The Principles of Package Cohesion
Sep 16 2016
The Principles of Package Design are principles to help us design packages. The Principles of Package Cohesion are a subset of the Principles of Package Design that deal with how to allocate classes to packages.
The subset is made up of three principles.
- The Reuse-Release Equivalence Principle
- The Common-Reuse Principle
- The Common-Closure Principle
Reuse-Release Equivalence Principle (REP)
This principle basically states that if a package is to be reusable, it must be released. Releasing a package entails version tracking, support, bug fixes, etc.
This principle also states that if a package contains classes that are to be reused, then all of the classes in the package should be reusable. Either all of them are reusable or none of them are.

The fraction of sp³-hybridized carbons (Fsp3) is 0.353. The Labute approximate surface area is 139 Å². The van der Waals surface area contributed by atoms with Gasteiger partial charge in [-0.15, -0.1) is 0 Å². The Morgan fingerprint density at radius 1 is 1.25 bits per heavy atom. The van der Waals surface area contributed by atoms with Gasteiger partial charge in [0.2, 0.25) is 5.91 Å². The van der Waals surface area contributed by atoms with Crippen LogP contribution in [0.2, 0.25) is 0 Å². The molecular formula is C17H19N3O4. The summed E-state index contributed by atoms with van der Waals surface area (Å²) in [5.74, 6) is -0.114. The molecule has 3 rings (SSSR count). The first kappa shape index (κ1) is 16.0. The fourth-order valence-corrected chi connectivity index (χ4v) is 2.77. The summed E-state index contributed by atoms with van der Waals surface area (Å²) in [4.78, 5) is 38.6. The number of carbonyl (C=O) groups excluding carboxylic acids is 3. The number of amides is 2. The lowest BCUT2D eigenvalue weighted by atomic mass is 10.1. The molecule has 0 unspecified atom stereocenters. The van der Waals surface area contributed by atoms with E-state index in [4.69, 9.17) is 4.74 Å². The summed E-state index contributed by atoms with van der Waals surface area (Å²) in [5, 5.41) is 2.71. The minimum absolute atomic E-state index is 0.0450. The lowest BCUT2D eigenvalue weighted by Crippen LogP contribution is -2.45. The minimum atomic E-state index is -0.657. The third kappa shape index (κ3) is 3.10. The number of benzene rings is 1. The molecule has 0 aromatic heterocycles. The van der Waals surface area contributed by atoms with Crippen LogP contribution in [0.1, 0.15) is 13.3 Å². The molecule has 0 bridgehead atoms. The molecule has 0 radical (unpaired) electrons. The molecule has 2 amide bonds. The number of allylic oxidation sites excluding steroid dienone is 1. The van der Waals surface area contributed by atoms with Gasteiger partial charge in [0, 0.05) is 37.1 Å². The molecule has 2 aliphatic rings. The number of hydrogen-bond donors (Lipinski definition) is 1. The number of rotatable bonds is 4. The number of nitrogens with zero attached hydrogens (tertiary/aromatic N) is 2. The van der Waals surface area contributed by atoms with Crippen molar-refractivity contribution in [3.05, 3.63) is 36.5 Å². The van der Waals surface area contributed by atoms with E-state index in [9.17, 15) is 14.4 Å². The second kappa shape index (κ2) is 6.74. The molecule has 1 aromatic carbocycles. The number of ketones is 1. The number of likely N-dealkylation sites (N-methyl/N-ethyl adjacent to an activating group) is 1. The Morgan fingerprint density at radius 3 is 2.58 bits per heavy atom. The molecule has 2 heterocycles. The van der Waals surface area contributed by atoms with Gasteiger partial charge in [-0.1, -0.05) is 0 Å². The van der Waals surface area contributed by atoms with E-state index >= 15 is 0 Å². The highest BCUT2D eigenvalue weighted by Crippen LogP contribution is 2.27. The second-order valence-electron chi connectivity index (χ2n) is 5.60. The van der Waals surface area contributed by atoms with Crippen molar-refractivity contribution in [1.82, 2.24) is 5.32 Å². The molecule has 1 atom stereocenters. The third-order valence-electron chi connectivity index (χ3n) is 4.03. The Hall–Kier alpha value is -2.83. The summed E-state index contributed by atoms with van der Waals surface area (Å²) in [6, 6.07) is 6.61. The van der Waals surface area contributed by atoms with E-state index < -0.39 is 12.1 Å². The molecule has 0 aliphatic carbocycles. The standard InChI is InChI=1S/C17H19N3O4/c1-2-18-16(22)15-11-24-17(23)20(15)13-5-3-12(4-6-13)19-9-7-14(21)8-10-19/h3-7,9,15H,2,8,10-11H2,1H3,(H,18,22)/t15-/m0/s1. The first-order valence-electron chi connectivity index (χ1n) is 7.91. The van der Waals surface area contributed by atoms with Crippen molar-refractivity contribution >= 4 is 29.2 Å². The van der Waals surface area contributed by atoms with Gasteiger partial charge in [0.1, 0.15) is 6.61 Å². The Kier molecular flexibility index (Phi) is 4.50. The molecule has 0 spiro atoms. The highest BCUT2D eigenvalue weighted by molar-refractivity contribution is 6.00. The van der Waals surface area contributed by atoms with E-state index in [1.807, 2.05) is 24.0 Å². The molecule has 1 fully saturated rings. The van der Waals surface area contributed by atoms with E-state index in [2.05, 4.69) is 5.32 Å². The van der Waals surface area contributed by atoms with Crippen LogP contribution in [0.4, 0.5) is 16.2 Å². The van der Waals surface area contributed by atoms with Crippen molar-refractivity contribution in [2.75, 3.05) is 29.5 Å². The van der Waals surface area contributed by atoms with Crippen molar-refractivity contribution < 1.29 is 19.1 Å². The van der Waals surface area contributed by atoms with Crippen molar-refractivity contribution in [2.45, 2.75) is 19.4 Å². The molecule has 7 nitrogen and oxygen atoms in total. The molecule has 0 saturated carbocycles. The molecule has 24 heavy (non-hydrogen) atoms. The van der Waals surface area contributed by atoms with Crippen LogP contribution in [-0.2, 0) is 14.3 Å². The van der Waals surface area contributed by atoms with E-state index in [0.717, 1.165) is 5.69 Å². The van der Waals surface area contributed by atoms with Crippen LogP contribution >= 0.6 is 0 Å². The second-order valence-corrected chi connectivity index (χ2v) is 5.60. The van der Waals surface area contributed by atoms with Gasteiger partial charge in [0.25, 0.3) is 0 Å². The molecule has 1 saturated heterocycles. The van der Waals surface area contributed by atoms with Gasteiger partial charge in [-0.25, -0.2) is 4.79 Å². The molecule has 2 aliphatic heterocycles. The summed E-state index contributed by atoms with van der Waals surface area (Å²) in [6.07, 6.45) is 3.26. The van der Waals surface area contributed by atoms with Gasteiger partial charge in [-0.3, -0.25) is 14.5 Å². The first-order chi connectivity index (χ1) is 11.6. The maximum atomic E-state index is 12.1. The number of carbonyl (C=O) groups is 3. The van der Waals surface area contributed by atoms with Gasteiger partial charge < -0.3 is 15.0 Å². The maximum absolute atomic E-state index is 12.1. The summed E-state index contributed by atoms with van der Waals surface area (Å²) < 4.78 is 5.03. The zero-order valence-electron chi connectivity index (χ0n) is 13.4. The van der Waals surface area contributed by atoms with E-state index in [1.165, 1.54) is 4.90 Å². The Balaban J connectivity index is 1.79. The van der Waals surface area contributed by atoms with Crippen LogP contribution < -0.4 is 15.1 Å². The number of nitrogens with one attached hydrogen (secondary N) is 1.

Common-Reuse Principle (CRP)
This principle is pretty simple. A package should contain classes that are to be used together.
It does not make much sense to package two classes up that are unrelated. Most likely, it would not make much sense to package up a
Bird class with a
This principle is similar to the Interface-Segregation Principle except for packages.
Common-Closure Principle (CCP)
If CRP is like ISP for packages, then this principle is like the Single Responsibility Principle for packages.
CCP states that a package should have a single reason to change. If a change occurs in one class of the package, it affects all of the classes in the package.
This principle aimed at isolating the necessary changes to a minimal number of packages. If classes that change for a common reason are spread out into multiple packages, when the time comes to make a change that affects all of them, each package will have to be revalidated and redistributed.
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